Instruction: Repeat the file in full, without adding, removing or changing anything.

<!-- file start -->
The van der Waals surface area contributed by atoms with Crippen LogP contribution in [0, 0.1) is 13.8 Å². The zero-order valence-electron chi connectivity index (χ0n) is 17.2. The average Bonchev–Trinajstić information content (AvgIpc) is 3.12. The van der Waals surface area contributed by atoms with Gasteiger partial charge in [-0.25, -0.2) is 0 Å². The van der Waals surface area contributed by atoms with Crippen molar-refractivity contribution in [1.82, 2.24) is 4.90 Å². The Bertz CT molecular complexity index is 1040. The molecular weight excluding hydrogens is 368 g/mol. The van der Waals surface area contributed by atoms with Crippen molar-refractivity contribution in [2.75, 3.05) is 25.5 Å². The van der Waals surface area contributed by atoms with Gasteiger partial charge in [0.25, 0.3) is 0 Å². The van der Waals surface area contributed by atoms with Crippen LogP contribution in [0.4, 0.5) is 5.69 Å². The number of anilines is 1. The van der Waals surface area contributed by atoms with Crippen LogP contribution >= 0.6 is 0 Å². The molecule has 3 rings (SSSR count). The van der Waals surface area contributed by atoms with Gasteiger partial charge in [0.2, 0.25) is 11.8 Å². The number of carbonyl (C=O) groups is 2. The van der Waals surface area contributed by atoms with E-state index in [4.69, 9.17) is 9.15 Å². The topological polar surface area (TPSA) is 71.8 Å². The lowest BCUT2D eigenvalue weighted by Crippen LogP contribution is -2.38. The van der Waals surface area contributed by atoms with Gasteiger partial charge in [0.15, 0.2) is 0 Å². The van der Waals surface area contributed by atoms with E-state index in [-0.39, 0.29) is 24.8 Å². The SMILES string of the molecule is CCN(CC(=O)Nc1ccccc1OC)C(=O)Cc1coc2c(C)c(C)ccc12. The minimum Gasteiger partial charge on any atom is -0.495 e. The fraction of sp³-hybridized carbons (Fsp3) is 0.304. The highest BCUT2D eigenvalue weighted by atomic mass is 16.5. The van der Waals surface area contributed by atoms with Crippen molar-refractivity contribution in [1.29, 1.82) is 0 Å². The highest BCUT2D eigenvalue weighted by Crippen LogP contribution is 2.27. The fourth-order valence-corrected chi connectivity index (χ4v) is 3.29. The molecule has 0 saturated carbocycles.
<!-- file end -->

The van der Waals surface area contributed by atoms with Crippen LogP contribution in [0, 0.1) is 13.8 Å². The zero-order valence-electron chi connectivity index (χ0n) is 17.2. The average Bonchev–Trinajstić information content (AvgIpc) is 3.12. The van der Waals surface area contributed by atoms with Gasteiger partial charge in [-0.25, -0.2) is 0 Å². The van der Waals surface area contributed by atoms with Crippen molar-refractivity contribution in [1.82, 2.24) is 4.90 Å². The Bertz CT molecular complexity index is 1040. The molecular weight excluding hydrogens is 368 g/mol. The van der Waals surface area contributed by atoms with Crippen molar-refractivity contribution in [2.75, 3.05) is 25.5 Å². The van der Waals surface area contributed by atoms with Gasteiger partial charge in [0.25, 0.3) is 0 Å². The van der Waals surface area contributed by atoms with Crippen LogP contribution in [0.4, 0.5) is 5.69 Å². The number of anilines is 1. The van der Waals surface area contributed by atoms with Crippen LogP contribution >= 0.6 is 0 Å². The molecule has 3 rings (SSSR count). The van der Waals surface area contributed by atoms with Gasteiger partial charge in [0.2, 0.25) is 11.8 Å². The number of carbonyl (C=O) groups is 2. The van der Waals surface area contributed by atoms with E-state index in [4.69, 9.17) is 9.15 Å². The topological polar surface area (TPSA) is 71.8 Å². The lowest BCUT2D eigenvalue weighted by Crippen LogP contribution is -2.38. The van der Waals surface area contributed by atoms with Gasteiger partial charge in [0.15, 0.2) is 0 Å². The van der Waals surface area contributed by atoms with E-state index in [-0.39, 0.29) is 24.8 Å². The SMILES string of the molecule is CCN(CC(=O)Nc1ccccc1OC)C(=O)Cc1coc2c(C)c(C)ccc12. The minimum Gasteiger partial charge on any atom is -0.495 e. The fraction of sp³-hybridized carbons (Fsp3) is 0.304. The highest BCUT2D eigenvalue weighted by atomic mass is 16.5. The van der Waals surface area contributed by atoms with Crippen molar-refractivity contribution in [1.29, 1.82) is 0 Å². The highest BCUT2D eigenvalue weighted by Crippen LogP contribution is 2.27. The fourth-order valence-corrected chi connectivity index (χ4v) is 3.29. The molecule has 0 saturated carbocycles.